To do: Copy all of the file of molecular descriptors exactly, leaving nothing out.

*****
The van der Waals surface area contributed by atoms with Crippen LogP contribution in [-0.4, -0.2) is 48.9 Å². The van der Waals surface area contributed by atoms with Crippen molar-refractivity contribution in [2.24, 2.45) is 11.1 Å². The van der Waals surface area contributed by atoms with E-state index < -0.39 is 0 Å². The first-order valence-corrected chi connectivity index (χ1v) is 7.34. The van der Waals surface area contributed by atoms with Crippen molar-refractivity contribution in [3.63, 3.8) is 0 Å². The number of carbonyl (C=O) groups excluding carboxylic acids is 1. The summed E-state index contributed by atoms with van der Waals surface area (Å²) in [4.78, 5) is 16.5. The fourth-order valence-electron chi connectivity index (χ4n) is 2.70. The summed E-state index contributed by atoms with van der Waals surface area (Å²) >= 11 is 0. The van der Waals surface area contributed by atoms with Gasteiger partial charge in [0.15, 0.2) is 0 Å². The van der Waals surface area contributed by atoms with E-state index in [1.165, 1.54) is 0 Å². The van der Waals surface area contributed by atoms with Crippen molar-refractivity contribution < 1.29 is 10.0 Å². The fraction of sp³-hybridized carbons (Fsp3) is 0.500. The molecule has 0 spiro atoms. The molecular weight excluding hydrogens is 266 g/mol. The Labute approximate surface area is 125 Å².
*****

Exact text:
The van der Waals surface area contributed by atoms with Crippen LogP contribution in [-0.4, -0.2) is 48.9 Å². The van der Waals surface area contributed by atoms with Crippen molar-refractivity contribution in [2.24, 2.45) is 11.1 Å². The van der Waals surface area contributed by atoms with E-state index < -0.39 is 0 Å². The first-order valence-corrected chi connectivity index (χ1v) is 7.34. The van der Waals surface area contributed by atoms with Crippen molar-refractivity contribution in [3.63, 3.8) is 0 Å². The number of carbonyl (C=O) groups excluding carboxylic acids is 1. The summed E-state index contributed by atoms with van der Waals surface area (Å²) in [4.78, 5) is 16.5. The fourth-order valence-electron chi connectivity index (χ4n) is 2.70. The summed E-state index contributed by atoms with van der Waals surface area (Å²) >= 11 is 0. The van der Waals surface area contributed by atoms with Gasteiger partial charge in [0.15, 0.2) is 0 Å². The van der Waals surface area contributed by atoms with E-state index in [1.165, 1.54) is 0 Å². The van der Waals surface area contributed by atoms with Crippen molar-refractivity contribution < 1.29 is 10.0 Å². The fraction of sp³-hybridized carbons (Fsp3) is 0.500. The molecule has 0 spiro atoms. The molecular weight excluding hydrogens is 266 g/mol. The Labute approximate surface area is 125 Å².